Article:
Ellen Universe Joins the Band | Performing Arts Review | Chicago Reader

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Ellen Universe Joins the Band

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Equity Library Theatre Chicago, at Chicago Dramatists Workshop.

This has all the fixings of a real play: characters, dialogue, a story (more or less), even lots of death imagery--ghosts, clocks, caterpillars turning into butterflies--so that we former English majors can troll for deeper meanings. The only thing this play lacks is the spark of life, which turns words into conversation and people moving around and talking onstage into theater.

David Rush's Ellen Universe Joins the Band is admittedly a nicely structured flashback machine. Ellen Universe comes onstage, tells us that another character named Peter has committed suicide, and then tells us her life story--which includes the deaths of several other ciphers (brother, dad, mom)--by way of explaining why Peter's death is sad. Unfortunately, we never feel we get to know Ellen or any other character, so the story unfolds with all the emotional impact of an accident report.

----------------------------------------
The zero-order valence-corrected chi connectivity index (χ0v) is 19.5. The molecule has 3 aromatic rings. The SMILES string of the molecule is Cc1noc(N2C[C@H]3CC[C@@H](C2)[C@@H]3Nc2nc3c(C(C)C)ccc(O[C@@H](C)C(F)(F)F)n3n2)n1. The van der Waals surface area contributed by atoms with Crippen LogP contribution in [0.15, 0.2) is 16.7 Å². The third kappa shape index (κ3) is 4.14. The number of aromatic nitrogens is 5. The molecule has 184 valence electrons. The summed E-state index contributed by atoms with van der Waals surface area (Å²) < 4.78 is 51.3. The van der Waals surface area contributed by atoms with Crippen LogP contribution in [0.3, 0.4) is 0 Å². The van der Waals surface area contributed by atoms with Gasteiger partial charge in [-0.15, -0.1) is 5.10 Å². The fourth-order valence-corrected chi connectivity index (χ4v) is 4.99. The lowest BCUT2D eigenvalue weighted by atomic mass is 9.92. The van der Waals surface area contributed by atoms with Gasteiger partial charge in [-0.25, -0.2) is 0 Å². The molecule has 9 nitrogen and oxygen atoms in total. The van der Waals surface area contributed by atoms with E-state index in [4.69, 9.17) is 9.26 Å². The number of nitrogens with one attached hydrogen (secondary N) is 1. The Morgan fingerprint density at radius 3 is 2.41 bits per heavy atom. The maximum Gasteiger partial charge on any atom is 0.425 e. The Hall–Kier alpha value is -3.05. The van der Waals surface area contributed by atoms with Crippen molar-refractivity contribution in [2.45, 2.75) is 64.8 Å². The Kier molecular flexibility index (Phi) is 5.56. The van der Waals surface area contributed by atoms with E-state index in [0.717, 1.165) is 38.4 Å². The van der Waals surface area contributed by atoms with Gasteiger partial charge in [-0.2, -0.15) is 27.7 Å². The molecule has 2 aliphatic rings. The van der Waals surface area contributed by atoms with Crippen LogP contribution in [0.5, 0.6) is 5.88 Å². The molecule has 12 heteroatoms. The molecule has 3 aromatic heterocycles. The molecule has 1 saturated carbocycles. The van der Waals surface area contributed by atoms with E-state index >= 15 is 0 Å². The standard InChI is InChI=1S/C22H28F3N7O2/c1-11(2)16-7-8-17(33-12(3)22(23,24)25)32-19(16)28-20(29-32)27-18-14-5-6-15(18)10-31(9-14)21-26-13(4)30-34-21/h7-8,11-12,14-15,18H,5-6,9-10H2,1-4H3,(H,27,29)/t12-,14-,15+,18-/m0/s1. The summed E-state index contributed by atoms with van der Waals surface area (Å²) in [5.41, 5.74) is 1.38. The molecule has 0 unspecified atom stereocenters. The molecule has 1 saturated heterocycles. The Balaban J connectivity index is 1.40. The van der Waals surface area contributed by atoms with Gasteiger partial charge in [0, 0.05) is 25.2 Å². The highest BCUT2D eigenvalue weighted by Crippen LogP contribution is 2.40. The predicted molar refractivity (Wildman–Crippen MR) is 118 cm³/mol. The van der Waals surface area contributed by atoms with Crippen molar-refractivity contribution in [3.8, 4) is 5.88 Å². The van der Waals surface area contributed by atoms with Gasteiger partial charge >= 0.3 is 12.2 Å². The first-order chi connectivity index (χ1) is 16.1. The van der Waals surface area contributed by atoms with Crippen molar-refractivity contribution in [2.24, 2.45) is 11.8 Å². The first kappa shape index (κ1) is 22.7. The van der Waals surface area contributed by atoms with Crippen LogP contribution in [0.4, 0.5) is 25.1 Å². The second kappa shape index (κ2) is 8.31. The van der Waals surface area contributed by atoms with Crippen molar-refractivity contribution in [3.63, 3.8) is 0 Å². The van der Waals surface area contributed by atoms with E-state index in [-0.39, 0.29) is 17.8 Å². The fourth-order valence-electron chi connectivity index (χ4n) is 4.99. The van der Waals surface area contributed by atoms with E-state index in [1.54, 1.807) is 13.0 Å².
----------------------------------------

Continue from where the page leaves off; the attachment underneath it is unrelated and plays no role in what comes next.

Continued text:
Even when Rush touches on potentially moving subjects, such as Ellen's mom's pathetic transformation from vigorous senior citizen to wheelchair-bound basket case, he skirts the issues. As a result we soon grow tired of Ellen Universe, never really caring whether she joins the band or not.

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